What Do Pennsylvania Voters Think about Gender and Women’s Representation?

What We Learned from 2016 and 2018 Exit Polls


  • Sarah Niebler
  • A. Lanethea Mathews-Schultz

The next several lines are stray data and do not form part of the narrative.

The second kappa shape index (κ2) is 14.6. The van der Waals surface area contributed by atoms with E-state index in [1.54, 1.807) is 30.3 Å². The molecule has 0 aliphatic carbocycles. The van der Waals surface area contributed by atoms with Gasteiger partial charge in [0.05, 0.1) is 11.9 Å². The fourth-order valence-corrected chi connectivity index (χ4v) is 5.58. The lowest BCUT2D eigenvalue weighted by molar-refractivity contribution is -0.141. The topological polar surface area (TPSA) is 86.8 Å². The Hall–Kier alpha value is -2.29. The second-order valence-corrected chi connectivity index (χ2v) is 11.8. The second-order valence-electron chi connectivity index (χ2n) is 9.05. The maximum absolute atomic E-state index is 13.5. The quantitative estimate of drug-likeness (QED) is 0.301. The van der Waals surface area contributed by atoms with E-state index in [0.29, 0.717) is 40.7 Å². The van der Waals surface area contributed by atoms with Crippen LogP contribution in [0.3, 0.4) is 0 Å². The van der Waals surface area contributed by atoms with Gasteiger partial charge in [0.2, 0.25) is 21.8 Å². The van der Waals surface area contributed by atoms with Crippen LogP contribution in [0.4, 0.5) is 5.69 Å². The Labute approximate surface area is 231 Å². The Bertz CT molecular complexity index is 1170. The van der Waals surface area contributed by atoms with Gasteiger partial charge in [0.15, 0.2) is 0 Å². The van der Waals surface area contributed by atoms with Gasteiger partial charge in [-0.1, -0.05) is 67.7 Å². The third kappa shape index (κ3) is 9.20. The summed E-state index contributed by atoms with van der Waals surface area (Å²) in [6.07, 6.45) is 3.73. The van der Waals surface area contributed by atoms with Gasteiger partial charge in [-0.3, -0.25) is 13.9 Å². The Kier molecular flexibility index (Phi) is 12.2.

Despite ongoing interest in the role of gender in American elections, highlighted most recently by Hillary Clinton’s historic bid for the presidency in 2016 and the 2018 “Year of the Woman” elections, recent studies have shown that gender alone is not enough to explain voter behavior. This is especially true in an increasingly ideologically polarized landscape in which party and ideology retain significant explanatory power regarding electoral outcomes. The saliency of gender identity and gender issues may also vary across time and context. Moreover, voters may not have full information about the underrepresentation of women or of the consequences of gender imbalances in elective institutions, raising uncertainty about whether women’s representation in politics matters to voters. In this article, using data from a unique exit poll, we examine the extent to which knowledge about women’s representation and perceptions about gender and women’s issues mattered to Pennsylvanians’ vote choice in the 2016 and 2018 elections. We find that neither gender nor party alone can explain men’s and women’s political behavior, but rather that gender and party interact in complex ways. Although party continues to be the best predictor of vote choice, gender matters to how voters understand and explain women’s underrepresentation in politics—a finding that has important implications for furthering gender equality in politics in the future.